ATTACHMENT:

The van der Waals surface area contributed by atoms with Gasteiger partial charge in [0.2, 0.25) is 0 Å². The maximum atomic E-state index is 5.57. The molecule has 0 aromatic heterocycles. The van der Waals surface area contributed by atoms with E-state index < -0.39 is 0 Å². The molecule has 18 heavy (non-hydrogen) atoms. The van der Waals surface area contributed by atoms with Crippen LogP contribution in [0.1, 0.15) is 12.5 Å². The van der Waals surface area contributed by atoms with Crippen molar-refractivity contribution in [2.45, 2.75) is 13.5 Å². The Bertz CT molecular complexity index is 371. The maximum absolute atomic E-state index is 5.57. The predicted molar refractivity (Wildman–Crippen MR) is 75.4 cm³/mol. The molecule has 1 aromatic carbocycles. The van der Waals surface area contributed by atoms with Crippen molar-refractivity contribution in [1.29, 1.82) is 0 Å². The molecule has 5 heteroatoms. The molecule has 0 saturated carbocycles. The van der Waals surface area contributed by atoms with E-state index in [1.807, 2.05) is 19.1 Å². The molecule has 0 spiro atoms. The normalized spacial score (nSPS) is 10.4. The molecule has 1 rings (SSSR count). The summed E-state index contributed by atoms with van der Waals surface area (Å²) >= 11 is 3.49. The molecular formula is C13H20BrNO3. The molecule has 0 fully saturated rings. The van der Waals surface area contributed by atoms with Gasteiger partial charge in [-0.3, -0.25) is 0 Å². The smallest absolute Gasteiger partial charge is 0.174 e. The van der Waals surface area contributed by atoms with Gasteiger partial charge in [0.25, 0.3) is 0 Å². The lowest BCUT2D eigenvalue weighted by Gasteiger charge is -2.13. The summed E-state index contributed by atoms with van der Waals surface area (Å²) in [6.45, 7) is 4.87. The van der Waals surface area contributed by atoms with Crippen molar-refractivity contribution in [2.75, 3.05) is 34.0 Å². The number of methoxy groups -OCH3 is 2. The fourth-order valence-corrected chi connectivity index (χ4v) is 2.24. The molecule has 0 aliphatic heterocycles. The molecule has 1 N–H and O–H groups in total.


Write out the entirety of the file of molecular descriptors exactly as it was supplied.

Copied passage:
The van der Waals surface area contributed by atoms with Gasteiger partial charge in [0.2, 0.25) is 0 Å². The maximum atomic E-state index is 5.57. The molecule has 0 aromatic heterocycles. The van der Waals surface area contributed by atoms with E-state index < -0.39 is 0 Å². The molecule has 18 heavy (non-hydrogen) atoms. The van der Waals surface area contributed by atoms with Crippen LogP contribution in [0.1, 0.15) is 12.5 Å². The van der Waals surface area contributed by atoms with Crippen molar-refractivity contribution in [2.45, 2.75) is 13.5 Å². The Bertz CT molecular complexity index is 371. The maximum absolute atomic E-state index is 5.57. The predicted molar refractivity (Wildman–Crippen MR) is 75.4 cm³/mol. The molecule has 1 aromatic carbocycles. The van der Waals surface area contributed by atoms with Crippen molar-refractivity contribution in [1.29, 1.82) is 0 Å². The molecule has 5 heteroatoms. The molecule has 0 saturated carbocycles. The van der Waals surface area contributed by atoms with E-state index in [1.807, 2.05) is 19.1 Å². The molecule has 0 spiro atoms. The normalized spacial score (nSPS) is 10.4. The molecule has 1 rings (SSSR count). The summed E-state index contributed by atoms with van der Waals surface area (Å²) >= 11 is 3.49. The molecular formula is C13H20BrNO3. The molecule has 0 fully saturated rings. The van der Waals surface area contributed by atoms with Gasteiger partial charge in [-0.3, -0.25) is 0 Å². The smallest absolute Gasteiger partial charge is 0.174 e. The van der Waals surface area contributed by atoms with Gasteiger partial charge in [0.25, 0.3) is 0 Å². The lowest BCUT2D eigenvalue weighted by Gasteiger charge is -2.13. The summed E-state index contributed by atoms with van der Waals surface area (Å²) in [6.45, 7) is 4.87. The van der Waals surface area contributed by atoms with Crippen molar-refractivity contribution in [2.75, 3.05) is 34.0 Å². The number of methoxy groups -OCH3 is 2. The fourth-order valence-corrected chi connectivity index (χ4v) is 2.24. The molecule has 0 aliphatic heterocycles. The molecule has 1 N–H and O–H groups in total.